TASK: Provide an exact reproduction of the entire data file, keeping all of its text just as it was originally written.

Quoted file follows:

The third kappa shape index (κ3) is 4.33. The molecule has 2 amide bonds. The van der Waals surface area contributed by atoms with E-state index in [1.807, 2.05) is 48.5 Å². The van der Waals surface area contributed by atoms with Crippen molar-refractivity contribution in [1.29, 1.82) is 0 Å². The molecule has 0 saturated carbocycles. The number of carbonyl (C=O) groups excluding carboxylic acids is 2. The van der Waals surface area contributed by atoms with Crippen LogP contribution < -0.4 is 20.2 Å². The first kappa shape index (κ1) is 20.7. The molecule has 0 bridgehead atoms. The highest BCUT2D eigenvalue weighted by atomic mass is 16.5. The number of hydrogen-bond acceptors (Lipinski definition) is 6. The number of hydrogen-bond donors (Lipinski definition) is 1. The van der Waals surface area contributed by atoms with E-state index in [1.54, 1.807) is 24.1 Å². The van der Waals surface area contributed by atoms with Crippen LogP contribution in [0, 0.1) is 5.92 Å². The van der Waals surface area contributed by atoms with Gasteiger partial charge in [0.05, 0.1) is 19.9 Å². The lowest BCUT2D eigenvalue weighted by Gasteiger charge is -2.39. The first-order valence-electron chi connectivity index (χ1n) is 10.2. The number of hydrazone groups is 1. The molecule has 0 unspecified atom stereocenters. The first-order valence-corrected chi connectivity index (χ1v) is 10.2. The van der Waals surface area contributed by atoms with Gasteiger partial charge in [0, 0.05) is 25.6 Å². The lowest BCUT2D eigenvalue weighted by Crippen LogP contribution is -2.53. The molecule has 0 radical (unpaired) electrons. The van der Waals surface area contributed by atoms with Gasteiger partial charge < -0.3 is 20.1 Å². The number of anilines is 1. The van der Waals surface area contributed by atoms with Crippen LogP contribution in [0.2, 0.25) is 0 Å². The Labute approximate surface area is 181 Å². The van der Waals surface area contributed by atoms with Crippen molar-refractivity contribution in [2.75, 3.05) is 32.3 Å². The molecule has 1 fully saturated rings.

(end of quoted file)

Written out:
The third kappa shape index (κ3) is 4.33. The molecule has 2 amide bonds. The van der Waals surface area contributed by atoms with E-state index in [1.807, 2.05) is 48.5 Å². The van der Waals surface area contributed by atoms with Crippen molar-refractivity contribution in [1.29, 1.82) is 0 Å². The molecule has 0 saturated carbocycles. The number of carbonyl (C=O) groups excluding carboxylic acids is 2. The van der Waals surface area contributed by atoms with Crippen LogP contribution < -0.4 is 20.2 Å². The first kappa shape index (κ1) is 20.7. The molecule has 0 bridgehead atoms. The highest BCUT2D eigenvalue weighted by atomic mass is 16.5. The number of hydrogen-bond acceptors (Lipinski definition) is 6. The number of hydrogen-bond donors (Lipinski definition) is 1. The van der Waals surface area contributed by atoms with E-state index in [1.54, 1.807) is 24.1 Å². The van der Waals surface area contributed by atoms with Crippen LogP contribution in [0, 0.1) is 5.92 Å². The van der Waals surface area contributed by atoms with Gasteiger partial charge in [0.05, 0.1) is 19.9 Å². The lowest BCUT2D eigenvalue weighted by Gasteiger charge is -2.39. The first-order valence-electron chi connectivity index (χ1n) is 10.2. The number of hydrazone groups is 1. The molecule has 0 unspecified atom stereocenters. The first-order valence-corrected chi connectivity index (χ1v) is 10.2. The van der Waals surface area contributed by atoms with Gasteiger partial charge in [0, 0.05) is 25.6 Å². The lowest BCUT2D eigenvalue weighted by Crippen LogP contribution is -2.53. The molecule has 0 radical (unpaired) electrons. The van der Waals surface area contributed by atoms with Gasteiger partial charge < -0.3 is 20.1 Å². The number of anilines is 1. The van der Waals surface area contributed by atoms with Crippen LogP contribution in [0.2, 0.25) is 0 Å². The Labute approximate surface area is 181 Å². The van der Waals surface area contributed by atoms with Crippen molar-refractivity contribution in [2.75, 3.05) is 32.3 Å². The molecule has 1 fully saturated rings.